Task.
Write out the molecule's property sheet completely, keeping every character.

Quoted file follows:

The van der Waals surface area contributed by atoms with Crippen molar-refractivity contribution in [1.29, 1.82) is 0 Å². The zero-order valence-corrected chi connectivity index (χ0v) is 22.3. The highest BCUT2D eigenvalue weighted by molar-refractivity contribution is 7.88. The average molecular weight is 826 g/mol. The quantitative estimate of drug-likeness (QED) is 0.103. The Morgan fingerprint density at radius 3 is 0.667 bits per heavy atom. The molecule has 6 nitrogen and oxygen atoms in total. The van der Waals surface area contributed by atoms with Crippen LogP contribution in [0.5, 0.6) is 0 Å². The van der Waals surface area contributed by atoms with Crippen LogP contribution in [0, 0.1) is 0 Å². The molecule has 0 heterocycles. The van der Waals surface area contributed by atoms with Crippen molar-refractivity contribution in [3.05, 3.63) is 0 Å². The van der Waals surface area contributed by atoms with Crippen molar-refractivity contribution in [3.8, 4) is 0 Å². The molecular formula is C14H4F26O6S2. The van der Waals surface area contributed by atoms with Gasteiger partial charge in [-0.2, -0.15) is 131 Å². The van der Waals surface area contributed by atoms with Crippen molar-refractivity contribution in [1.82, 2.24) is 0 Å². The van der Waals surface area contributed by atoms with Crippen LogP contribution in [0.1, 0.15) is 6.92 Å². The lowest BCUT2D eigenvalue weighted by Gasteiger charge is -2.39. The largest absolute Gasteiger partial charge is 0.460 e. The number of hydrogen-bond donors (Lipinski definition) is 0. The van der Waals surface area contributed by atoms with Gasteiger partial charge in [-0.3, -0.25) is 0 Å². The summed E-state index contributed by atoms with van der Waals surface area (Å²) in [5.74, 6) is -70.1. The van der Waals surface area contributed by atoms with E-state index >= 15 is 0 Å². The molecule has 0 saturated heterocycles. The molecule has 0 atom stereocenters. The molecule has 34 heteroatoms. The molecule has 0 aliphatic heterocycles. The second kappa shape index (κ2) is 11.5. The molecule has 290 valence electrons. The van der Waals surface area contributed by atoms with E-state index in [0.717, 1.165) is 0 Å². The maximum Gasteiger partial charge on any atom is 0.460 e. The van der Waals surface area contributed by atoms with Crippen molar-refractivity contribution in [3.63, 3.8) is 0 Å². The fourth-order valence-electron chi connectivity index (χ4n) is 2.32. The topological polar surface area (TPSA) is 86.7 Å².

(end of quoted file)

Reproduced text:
The van der Waals surface area contributed by atoms with Crippen molar-refractivity contribution in [1.29, 1.82) is 0 Å². The zero-order valence-corrected chi connectivity index (χ0v) is 22.3. The highest BCUT2D eigenvalue weighted by molar-refractivity contribution is 7.88. The average molecular weight is 826 g/mol. The quantitative estimate of drug-likeness (QED) is 0.103. The Morgan fingerprint density at radius 3 is 0.667 bits per heavy atom. The molecule has 6 nitrogen and oxygen atoms in total. The van der Waals surface area contributed by atoms with Crippen LogP contribution in [0.5, 0.6) is 0 Å². The van der Waals surface area contributed by atoms with Crippen LogP contribution in [0, 0.1) is 0 Å². The molecule has 0 heterocycles. The van der Waals surface area contributed by atoms with Crippen molar-refractivity contribution in [3.05, 3.63) is 0 Å². The van der Waals surface area contributed by atoms with Crippen molar-refractivity contribution in [3.8, 4) is 0 Å². The molecular formula is C14H4F26O6S2. The van der Waals surface area contributed by atoms with Gasteiger partial charge in [-0.2, -0.15) is 131 Å². The van der Waals surface area contributed by atoms with Crippen molar-refractivity contribution in [1.82, 2.24) is 0 Å². The van der Waals surface area contributed by atoms with Crippen LogP contribution in [0.1, 0.15) is 6.92 Å². The lowest BCUT2D eigenvalue weighted by Gasteiger charge is -2.39. The largest absolute Gasteiger partial charge is 0.460 e. The number of hydrogen-bond donors (Lipinski definition) is 0. The van der Waals surface area contributed by atoms with Gasteiger partial charge in [-0.3, -0.25) is 0 Å². The summed E-state index contributed by atoms with van der Waals surface area (Å²) in [5.74, 6) is -70.1. The van der Waals surface area contributed by atoms with E-state index >= 15 is 0 Å². The molecule has 0 saturated heterocycles. The molecule has 0 atom stereocenters. The molecule has 34 heteroatoms. The molecule has 0 aliphatic heterocycles. The second kappa shape index (κ2) is 11.5. The molecule has 290 valence electrons. The van der Waals surface area contributed by atoms with E-state index in [0.717, 1.165) is 0 Å². The maximum Gasteiger partial charge on any atom is 0.460 e. The van der Waals surface area contributed by atoms with Crippen molar-refractivity contribution in [3.63, 3.8) is 0 Å². The fourth-order valence-electron chi connectivity index (χ4n) is 2.32. The topological polar surface area (TPSA) is 86.7 Å².